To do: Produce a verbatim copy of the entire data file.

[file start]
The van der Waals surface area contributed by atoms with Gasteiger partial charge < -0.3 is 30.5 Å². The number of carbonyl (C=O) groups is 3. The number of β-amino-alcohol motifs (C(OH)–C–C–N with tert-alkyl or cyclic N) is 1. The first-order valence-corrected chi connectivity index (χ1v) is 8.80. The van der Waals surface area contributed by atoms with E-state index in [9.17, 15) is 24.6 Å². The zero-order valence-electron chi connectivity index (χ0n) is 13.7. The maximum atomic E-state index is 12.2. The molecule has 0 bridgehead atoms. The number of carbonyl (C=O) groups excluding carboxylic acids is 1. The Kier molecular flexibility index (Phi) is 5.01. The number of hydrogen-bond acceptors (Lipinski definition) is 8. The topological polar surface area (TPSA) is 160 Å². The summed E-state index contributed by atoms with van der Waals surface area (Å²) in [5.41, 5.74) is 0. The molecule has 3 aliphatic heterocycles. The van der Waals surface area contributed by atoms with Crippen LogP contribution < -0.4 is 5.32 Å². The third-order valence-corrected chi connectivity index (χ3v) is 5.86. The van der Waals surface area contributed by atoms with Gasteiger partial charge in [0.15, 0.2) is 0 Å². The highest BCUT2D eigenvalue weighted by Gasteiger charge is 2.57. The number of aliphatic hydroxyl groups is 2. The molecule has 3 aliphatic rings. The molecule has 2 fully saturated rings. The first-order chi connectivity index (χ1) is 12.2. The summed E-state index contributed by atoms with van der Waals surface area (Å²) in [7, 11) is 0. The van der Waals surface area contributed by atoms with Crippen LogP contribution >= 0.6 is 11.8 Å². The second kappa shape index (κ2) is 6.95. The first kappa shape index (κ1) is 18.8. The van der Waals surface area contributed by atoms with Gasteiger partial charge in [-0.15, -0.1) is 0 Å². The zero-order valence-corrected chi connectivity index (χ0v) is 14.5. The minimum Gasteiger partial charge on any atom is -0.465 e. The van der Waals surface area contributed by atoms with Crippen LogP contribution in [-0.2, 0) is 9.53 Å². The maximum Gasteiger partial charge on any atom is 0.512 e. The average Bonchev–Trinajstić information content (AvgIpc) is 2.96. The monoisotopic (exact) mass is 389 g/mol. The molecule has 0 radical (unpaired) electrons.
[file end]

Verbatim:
The van der Waals surface area contributed by atoms with Gasteiger partial charge < -0.3 is 30.5 Å². The number of carbonyl (C=O) groups is 3. The number of β-amino-alcohol motifs (C(OH)–C–C–N with tert-alkyl or cyclic N) is 1. The first-order valence-corrected chi connectivity index (χ1v) is 8.80. The van der Waals surface area contributed by atoms with E-state index in [9.17, 15) is 24.6 Å². The zero-order valence-electron chi connectivity index (χ0n) is 13.7. The maximum atomic E-state index is 12.2. The molecule has 0 bridgehead atoms. The number of carbonyl (C=O) groups excluding carboxylic acids is 1. The Kier molecular flexibility index (Phi) is 5.01. The number of hydrogen-bond acceptors (Lipinski definition) is 8. The topological polar surface area (TPSA) is 160 Å². The summed E-state index contributed by atoms with van der Waals surface area (Å²) in [5.41, 5.74) is 0. The molecule has 3 aliphatic heterocycles. The van der Waals surface area contributed by atoms with Crippen LogP contribution < -0.4 is 5.32 Å². The third-order valence-corrected chi connectivity index (χ3v) is 5.86. The van der Waals surface area contributed by atoms with Gasteiger partial charge in [0.15, 0.2) is 0 Å². The highest BCUT2D eigenvalue weighted by Gasteiger charge is 2.57. The number of aliphatic hydroxyl groups is 2. The molecule has 3 aliphatic rings. The molecule has 2 fully saturated rings. The first-order chi connectivity index (χ1) is 12.2. The summed E-state index contributed by atoms with van der Waals surface area (Å²) in [7, 11) is 0. The van der Waals surface area contributed by atoms with Crippen LogP contribution >= 0.6 is 11.8 Å². The second kappa shape index (κ2) is 6.95. The first kappa shape index (κ1) is 18.8. The van der Waals surface area contributed by atoms with Gasteiger partial charge in [-0.15, -0.1) is 0 Å². The zero-order valence-corrected chi connectivity index (χ0v) is 14.5. The minimum Gasteiger partial charge on any atom is -0.465 e. The van der Waals surface area contributed by atoms with Crippen LogP contribution in [-0.2, 0) is 9.53 Å². The maximum Gasteiger partial charge on any atom is 0.512 e. The average Bonchev–Trinajstić information content (AvgIpc) is 2.96. The monoisotopic (exact) mass is 389 g/mol. The molecule has 0 radical (unpaired) electrons.